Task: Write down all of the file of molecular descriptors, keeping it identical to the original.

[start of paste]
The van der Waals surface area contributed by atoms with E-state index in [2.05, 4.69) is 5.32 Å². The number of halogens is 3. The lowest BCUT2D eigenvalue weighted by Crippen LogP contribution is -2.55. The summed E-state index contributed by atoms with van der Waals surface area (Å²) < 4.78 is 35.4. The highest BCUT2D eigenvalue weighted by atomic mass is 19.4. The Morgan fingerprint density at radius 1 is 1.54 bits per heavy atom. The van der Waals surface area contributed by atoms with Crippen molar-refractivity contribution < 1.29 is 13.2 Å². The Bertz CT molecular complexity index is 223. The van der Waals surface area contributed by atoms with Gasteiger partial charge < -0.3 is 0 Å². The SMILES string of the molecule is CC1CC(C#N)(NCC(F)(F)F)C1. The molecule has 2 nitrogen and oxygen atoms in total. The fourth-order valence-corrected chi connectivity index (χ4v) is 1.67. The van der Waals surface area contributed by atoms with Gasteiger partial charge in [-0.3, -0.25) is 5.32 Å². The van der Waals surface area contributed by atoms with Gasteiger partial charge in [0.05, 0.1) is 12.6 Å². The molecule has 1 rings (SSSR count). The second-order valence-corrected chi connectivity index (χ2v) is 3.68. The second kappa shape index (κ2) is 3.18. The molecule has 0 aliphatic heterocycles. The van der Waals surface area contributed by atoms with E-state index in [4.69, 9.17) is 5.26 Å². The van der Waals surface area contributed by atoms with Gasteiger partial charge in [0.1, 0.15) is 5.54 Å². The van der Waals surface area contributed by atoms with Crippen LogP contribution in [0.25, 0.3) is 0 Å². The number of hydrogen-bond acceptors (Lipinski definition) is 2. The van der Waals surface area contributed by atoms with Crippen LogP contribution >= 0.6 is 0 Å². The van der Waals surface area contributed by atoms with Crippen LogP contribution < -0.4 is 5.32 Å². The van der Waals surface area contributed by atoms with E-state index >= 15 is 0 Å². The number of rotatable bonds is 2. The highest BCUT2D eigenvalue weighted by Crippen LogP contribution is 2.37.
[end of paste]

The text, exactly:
The van der Waals surface area contributed by atoms with E-state index in [2.05, 4.69) is 5.32 Å². The number of halogens is 3. The lowest BCUT2D eigenvalue weighted by Crippen LogP contribution is -2.55. The summed E-state index contributed by atoms with van der Waals surface area (Å²) < 4.78 is 35.4. The highest BCUT2D eigenvalue weighted by atomic mass is 19.4. The Morgan fingerprint density at radius 1 is 1.54 bits per heavy atom. The van der Waals surface area contributed by atoms with Crippen molar-refractivity contribution < 1.29 is 13.2 Å². The Bertz CT molecular complexity index is 223. The van der Waals surface area contributed by atoms with Gasteiger partial charge < -0.3 is 0 Å². The SMILES string of the molecule is CC1CC(C#N)(NCC(F)(F)F)C1. The molecule has 2 nitrogen and oxygen atoms in total. The fourth-order valence-corrected chi connectivity index (χ4v) is 1.67. The van der Waals surface area contributed by atoms with Gasteiger partial charge in [-0.3, -0.25) is 5.32 Å². The van der Waals surface area contributed by atoms with Gasteiger partial charge in [0.05, 0.1) is 12.6 Å². The molecule has 1 rings (SSSR count). The second-order valence-corrected chi connectivity index (χ2v) is 3.68. The second kappa shape index (κ2) is 3.18. The molecule has 0 aliphatic heterocycles. The van der Waals surface area contributed by atoms with E-state index in [4.69, 9.17) is 5.26 Å². The van der Waals surface area contributed by atoms with Gasteiger partial charge in [0.1, 0.15) is 5.54 Å². The van der Waals surface area contributed by atoms with Crippen LogP contribution in [0.25, 0.3) is 0 Å². The number of hydrogen-bond acceptors (Lipinski definition) is 2. The van der Waals surface area contributed by atoms with Crippen LogP contribution >= 0.6 is 0 Å². The van der Waals surface area contributed by atoms with Crippen LogP contribution < -0.4 is 5.32 Å². The van der Waals surface area contributed by atoms with E-state index >= 15 is 0 Å². The number of rotatable bonds is 2. The highest BCUT2D eigenvalue weighted by Crippen LogP contribution is 2.37.